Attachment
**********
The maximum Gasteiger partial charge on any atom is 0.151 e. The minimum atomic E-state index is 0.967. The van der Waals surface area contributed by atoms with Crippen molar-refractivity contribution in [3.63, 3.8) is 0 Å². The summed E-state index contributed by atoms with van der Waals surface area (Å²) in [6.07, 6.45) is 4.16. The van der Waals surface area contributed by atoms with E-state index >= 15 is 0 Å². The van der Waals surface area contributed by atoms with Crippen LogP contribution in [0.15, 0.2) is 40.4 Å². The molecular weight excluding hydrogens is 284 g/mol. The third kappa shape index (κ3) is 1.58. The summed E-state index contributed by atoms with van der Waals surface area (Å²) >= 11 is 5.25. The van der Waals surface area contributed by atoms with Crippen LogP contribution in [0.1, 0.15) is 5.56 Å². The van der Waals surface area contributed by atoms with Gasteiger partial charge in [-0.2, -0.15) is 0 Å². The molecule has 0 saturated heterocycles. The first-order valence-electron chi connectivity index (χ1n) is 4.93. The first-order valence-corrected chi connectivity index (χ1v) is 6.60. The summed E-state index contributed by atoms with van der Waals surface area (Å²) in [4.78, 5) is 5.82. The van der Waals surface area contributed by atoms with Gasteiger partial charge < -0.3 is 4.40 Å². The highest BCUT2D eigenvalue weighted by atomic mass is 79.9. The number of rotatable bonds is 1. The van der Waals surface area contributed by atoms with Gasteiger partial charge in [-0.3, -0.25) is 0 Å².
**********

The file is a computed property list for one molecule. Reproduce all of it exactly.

The maximum Gasteiger partial charge on any atom is 0.151 e. The minimum atomic E-state index is 0.967. The van der Waals surface area contributed by atoms with Crippen molar-refractivity contribution in [3.63, 3.8) is 0 Å². The summed E-state index contributed by atoms with van der Waals surface area (Å²) in [6.07, 6.45) is 4.16. The van der Waals surface area contributed by atoms with E-state index >= 15 is 0 Å². The van der Waals surface area contributed by atoms with Crippen LogP contribution in [0.15, 0.2) is 40.4 Å². The molecular weight excluding hydrogens is 284 g/mol. The third kappa shape index (κ3) is 1.58. The summed E-state index contributed by atoms with van der Waals surface area (Å²) >= 11 is 5.25. The van der Waals surface area contributed by atoms with Crippen LogP contribution in [0.1, 0.15) is 5.56 Å². The van der Waals surface area contributed by atoms with Gasteiger partial charge in [-0.2, -0.15) is 0 Å². The molecule has 0 saturated heterocycles. The first-order valence-electron chi connectivity index (χ1n) is 4.93. The first-order valence-corrected chi connectivity index (χ1v) is 6.60. The summed E-state index contributed by atoms with van der Waals surface area (Å²) in [4.78, 5) is 5.82. The van der Waals surface area contributed by atoms with Gasteiger partial charge < -0.3 is 4.40 Å². The highest BCUT2D eigenvalue weighted by atomic mass is 79.9. The number of rotatable bonds is 1. The van der Waals surface area contributed by atoms with Gasteiger partial charge in [-0.3, -0.25) is 0 Å².